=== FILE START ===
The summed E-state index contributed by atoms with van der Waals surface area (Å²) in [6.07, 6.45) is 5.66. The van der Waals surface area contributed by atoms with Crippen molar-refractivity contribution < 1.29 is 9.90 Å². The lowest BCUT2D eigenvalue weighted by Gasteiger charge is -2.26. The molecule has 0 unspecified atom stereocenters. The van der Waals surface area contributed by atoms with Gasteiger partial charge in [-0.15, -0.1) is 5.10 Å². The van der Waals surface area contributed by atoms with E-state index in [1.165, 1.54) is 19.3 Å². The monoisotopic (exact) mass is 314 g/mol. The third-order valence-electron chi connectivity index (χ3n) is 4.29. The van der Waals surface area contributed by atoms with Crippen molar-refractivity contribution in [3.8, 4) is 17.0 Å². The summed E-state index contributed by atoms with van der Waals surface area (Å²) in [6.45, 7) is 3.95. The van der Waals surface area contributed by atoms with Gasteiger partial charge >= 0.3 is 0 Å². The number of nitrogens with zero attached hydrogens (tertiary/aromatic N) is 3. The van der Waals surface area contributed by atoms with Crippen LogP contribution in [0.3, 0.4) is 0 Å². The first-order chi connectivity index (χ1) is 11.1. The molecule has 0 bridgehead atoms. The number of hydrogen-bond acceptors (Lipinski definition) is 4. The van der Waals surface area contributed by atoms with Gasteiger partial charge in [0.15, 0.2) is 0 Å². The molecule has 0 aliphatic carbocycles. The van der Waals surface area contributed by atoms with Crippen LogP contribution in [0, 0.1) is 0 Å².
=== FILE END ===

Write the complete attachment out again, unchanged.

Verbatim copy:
The summed E-state index contributed by atoms with van der Waals surface area (Å²) in [6.07, 6.45) is 5.66. The van der Waals surface area contributed by atoms with Crippen molar-refractivity contribution < 1.29 is 9.90 Å². The lowest BCUT2D eigenvalue weighted by Gasteiger charge is -2.26. The molecule has 0 unspecified atom stereocenters. The van der Waals surface area contributed by atoms with Gasteiger partial charge in [-0.15, -0.1) is 5.10 Å². The van der Waals surface area contributed by atoms with E-state index in [1.165, 1.54) is 19.3 Å². The monoisotopic (exact) mass is 314 g/mol. The third-order valence-electron chi connectivity index (χ3n) is 4.29. The van der Waals surface area contributed by atoms with Crippen molar-refractivity contribution in [3.8, 4) is 17.0 Å². The summed E-state index contributed by atoms with van der Waals surface area (Å²) in [6.45, 7) is 3.95. The van der Waals surface area contributed by atoms with Gasteiger partial charge >= 0.3 is 0 Å². The number of nitrogens with zero attached hydrogens (tertiary/aromatic N) is 3. The van der Waals surface area contributed by atoms with Crippen LogP contribution in [0.3, 0.4) is 0 Å². The first-order chi connectivity index (χ1) is 11.1. The molecule has 0 bridgehead atoms. The number of hydrogen-bond acceptors (Lipinski definition) is 4. The van der Waals surface area contributed by atoms with Gasteiger partial charge in [0.15, 0.2) is 0 Å². The molecule has 0 aliphatic carbocycles. The van der Waals surface area contributed by atoms with Crippen LogP contribution in [0, 0.1) is 0 Å².